Mr. ALPHER: The likelihood that we're going to get stuck in Lebanese morass again I would say is very low. And this reflects a general Israeli, very - reticence bordering on repulsion at the idea of occupying Arab lands again. And this repulsion is born of the 18 years in which we were stuck in Lebanon prior to 2000, as well as the ongoing difficulties of occupation in the West Bank and, prior to last August, in Gaza as well.

GRADSTEIN: Ehud Olmert is one of the few Israeli prime ministers without significant military experience. Most of his predecessors - Ariel Sharon, Ehud Barak, Yitzhak Rabin - were generals and military heroes. Olmert did most of his compulsory army service as a journalist for a military weekly.

Defense Minister Amir Peretz, who did fight in the 1973 war and was seriously wounded, comes to the job as a former trade union leader from the center-left Labor Party. Before the current crisis, there were tensions between the two men, although the crisis seems to have brought them together, as it has united much of the Israeli public.

But some in Israel - like Gershom Gorenberg, an author and historian - say that both that unity and the public support is fragile.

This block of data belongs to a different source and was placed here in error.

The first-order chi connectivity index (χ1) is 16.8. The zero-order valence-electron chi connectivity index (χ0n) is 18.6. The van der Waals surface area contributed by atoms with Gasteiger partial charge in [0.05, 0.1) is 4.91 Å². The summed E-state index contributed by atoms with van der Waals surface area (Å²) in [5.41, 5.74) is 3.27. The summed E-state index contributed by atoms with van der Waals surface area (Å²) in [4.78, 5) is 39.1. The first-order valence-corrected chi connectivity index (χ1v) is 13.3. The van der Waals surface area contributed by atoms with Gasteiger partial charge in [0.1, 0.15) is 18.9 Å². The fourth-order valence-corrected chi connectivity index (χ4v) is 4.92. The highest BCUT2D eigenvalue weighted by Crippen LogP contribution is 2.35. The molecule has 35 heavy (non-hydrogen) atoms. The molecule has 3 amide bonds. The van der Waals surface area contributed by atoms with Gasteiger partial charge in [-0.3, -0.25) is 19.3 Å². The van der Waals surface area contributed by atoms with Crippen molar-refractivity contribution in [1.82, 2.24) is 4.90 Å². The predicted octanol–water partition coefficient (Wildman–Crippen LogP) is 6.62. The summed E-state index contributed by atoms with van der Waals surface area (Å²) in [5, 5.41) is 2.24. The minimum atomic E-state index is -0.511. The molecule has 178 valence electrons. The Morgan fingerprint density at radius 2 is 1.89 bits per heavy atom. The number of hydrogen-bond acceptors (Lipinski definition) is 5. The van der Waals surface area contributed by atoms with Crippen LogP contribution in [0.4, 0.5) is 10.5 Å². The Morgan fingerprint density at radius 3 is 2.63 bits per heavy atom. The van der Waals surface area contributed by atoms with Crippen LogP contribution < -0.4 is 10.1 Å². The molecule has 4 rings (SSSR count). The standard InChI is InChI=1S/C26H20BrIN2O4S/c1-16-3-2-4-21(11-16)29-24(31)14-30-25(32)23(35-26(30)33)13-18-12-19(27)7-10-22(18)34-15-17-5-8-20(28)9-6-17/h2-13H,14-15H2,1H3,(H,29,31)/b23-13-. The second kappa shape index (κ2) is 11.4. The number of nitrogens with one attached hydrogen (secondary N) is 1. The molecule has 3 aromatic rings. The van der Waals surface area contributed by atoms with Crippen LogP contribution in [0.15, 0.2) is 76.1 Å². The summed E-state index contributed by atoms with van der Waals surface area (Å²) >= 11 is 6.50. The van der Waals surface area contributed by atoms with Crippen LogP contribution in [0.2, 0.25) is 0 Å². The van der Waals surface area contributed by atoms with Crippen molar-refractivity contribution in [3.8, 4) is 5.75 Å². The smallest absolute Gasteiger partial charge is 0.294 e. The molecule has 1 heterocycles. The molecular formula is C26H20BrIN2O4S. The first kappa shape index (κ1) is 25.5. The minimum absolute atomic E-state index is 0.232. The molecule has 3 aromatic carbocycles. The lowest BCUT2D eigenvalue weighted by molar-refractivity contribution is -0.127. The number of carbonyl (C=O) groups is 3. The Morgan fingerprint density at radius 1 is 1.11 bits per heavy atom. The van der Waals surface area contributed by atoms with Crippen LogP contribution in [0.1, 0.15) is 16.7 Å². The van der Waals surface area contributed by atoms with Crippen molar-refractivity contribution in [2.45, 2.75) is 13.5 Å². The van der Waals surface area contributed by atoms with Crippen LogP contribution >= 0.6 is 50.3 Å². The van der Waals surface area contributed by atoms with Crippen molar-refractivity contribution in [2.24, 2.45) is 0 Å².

Mr. GERSHOM GORENBERG (Author and Historian): It's dependent on the military campaign providing clear gains of the sort that he's claiming, of leaving Hezbollah defanged or significantly weaker, of Israel making political strategic gains that will make this whole military operation worthwhile.

GRADSTEIN: Gorenberg says the fact that both Olmert and Peretz come from civilian rather than military backgrounds should have increased the diplomatic as well as military options. But he says Olmert may be overcompensating.

Mr. GORENBERG: There's also a serious chance that precisely because Olmert and Peretz were people known for their civilian background, that they felt that to legitimize themselves, they had to act very strong, and that inclined them to take the military suggestions without proper considerations of the long-term policy impact.

GRADSTEIN: There has also been criticism of Olmert's decision making process. Giora Eiland, the former head of Israel's national security council, says Olmert rushed into a large-scale military conflict too fast.

Mr. GIORA EILAND (Former Head of Israel's National Security Council): (Speaking foreign language)

GRADSTEIN: He doesn't always evaluate things and look at all the options, Eiland said. He looks at everything in black and white: either this or nothing. He should look at a wide array of options, even during a crisis, and look at the connection between actions and goals before launching a major military operation.

Israeli analysts say the air strike on Qana today, and the deaths of more Lebanese civilians, is likely to increase international pressure on Israel for a ceasefire.

Linda Gradstein, NPR News, Jerusalem.